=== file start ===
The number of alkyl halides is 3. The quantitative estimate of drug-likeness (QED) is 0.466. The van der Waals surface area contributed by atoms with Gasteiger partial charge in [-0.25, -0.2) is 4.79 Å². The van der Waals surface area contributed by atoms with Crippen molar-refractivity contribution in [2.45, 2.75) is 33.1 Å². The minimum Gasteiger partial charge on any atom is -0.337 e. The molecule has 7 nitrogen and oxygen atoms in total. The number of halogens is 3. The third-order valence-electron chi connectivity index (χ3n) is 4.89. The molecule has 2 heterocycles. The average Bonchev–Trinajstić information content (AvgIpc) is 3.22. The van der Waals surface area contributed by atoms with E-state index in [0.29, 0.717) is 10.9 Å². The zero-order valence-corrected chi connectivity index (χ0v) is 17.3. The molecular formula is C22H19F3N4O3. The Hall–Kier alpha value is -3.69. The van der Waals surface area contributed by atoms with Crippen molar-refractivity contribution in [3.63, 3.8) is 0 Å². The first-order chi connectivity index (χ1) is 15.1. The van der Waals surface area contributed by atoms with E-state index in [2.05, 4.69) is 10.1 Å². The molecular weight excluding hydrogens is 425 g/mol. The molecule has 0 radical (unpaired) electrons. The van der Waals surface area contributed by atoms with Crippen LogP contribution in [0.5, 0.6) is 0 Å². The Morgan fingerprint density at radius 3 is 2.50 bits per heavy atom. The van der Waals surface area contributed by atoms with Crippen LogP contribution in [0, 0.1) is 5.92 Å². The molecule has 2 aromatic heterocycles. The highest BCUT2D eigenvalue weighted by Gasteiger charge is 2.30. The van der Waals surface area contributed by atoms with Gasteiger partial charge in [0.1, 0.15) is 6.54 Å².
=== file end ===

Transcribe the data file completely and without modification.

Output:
The number of alkyl halides is 3. The quantitative estimate of drug-likeness (QED) is 0.466. The van der Waals surface area contributed by atoms with Gasteiger partial charge in [-0.25, -0.2) is 4.79 Å². The van der Waals surface area contributed by atoms with Crippen molar-refractivity contribution in [2.45, 2.75) is 33.1 Å². The minimum Gasteiger partial charge on any atom is -0.337 e. The molecule has 7 nitrogen and oxygen atoms in total. The number of halogens is 3. The third-order valence-electron chi connectivity index (χ3n) is 4.89. The molecule has 2 heterocycles. The average Bonchev–Trinajstić information content (AvgIpc) is 3.22. The van der Waals surface area contributed by atoms with E-state index in [0.29, 0.717) is 10.9 Å². The zero-order valence-corrected chi connectivity index (χ0v) is 17.3. The molecular formula is C22H19F3N4O3. The Hall–Kier alpha value is -3.69. The van der Waals surface area contributed by atoms with Crippen molar-refractivity contribution in [3.63, 3.8) is 0 Å². The first-order chi connectivity index (χ1) is 15.1. The van der Waals surface area contributed by atoms with E-state index in [2.05, 4.69) is 10.1 Å². The molecular weight excluding hydrogens is 425 g/mol. The molecule has 0 radical (unpaired) electrons. The van der Waals surface area contributed by atoms with Crippen LogP contribution in [0.5, 0.6) is 0 Å². The Morgan fingerprint density at radius 3 is 2.50 bits per heavy atom. The van der Waals surface area contributed by atoms with Crippen LogP contribution in [0, 0.1) is 5.92 Å². The molecule has 2 aromatic heterocycles. The highest BCUT2D eigenvalue weighted by Gasteiger charge is 2.30. The van der Waals surface area contributed by atoms with Gasteiger partial charge in [0.1, 0.15) is 6.54 Å².